The synapses generated in this study are virtually identical to their natural counterparts except the 'receiving' side of the synapse is an artificial plastic rather than another nerve cell or the target tissue itself. This study is the first, using these particular devices, to show that adhesion is a fundamental first step in triggering synaptic assembly.

"Even though components of synapses have been induced in similar earlier studies, their functionality was not proven. In order to assess function - that is transmission of a signal from the synapse, we stimulated the nerve cells with electricity, sending the signal, an action potential, to the synapse. By artificially stimulating nerve cells in the presence of dyes, we could see that transmission had taken place as the dyes were taken up by the synapses."

"We believe that within the next five years we will have a fully functional device that will be able to directly convey natural nerve cell signals from the nerve cell itself to an artificial matrix containing a mini-computer that will communicate wirelessly with target tissues," says Dr. Colman. These results not only provide a model to understand how neurons are formed which can be employed in subsequent studies but, provides hope for those affected and potentially holds promise for the use of artificial substrates in the repair of damaged nerves.

About the Montreal Neurological Institute and Hospital
Celebrating 75 years
The Montreal Neurological Institute and Hospital (The Neuro) is a unique academic medical centre dedicated to neuroscience. The Neuro is a research and teaching institute of McGill University and forms the basis for the Neuroscience Mission of the McGill University Health Centre. Founded in 1934 by the renowned Dr. Wilder Penfield, The Neuro is recognized internationally for integrating research, compassionate patient care and advanced training, all key to advances in science and medicine. Neuro researchers are world leaders in cellular and molecular neuroscience, brain imaging, cognitive neuroscience and the study and treatment of epilepsy, multiple sclerosis and neuromuscular disorders.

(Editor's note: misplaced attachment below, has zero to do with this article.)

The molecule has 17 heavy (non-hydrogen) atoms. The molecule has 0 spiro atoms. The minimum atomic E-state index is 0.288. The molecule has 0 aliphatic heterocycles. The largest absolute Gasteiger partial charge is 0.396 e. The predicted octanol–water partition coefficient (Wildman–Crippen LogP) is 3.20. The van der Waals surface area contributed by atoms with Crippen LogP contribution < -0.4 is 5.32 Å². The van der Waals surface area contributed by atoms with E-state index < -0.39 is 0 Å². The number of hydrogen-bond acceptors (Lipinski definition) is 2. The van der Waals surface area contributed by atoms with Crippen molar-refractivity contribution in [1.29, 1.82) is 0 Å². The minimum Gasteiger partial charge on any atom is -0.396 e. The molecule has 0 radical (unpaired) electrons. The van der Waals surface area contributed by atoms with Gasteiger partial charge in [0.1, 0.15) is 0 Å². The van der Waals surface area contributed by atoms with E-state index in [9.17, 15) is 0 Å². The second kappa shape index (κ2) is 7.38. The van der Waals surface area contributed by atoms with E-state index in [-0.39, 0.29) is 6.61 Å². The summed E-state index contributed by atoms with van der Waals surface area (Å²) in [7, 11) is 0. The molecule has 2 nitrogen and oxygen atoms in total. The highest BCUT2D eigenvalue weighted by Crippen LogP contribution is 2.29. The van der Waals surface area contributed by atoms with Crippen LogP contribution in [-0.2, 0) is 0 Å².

Anita Kar | EurekAlert!
Further information:
http://www.mcgill.ca
http://www.mni.mcgill.ca

More articles from Life Sciences:

nachricht Researchers uncover protein-based “cancer signature”
05.12.2016 | Universität Basel

nachricht The Nagoya Protocol Creates Disadvantages for Many Countries when Applied to Microorganisms
05.12.2016 | Leibniz-Institut DSMZ-Deutsche Sammlung von Mikroorganismen und Zellkulturen GmbH

All articles from Life Sciences >>>

The most recent press releases about innovation >>>

Die letzten 5 Focus-News des innovations-reports im Überblick:

Im Focus: Shape matters when light meets atom

Mapping the interaction of a single atom with a single photon may inform design of quantum devices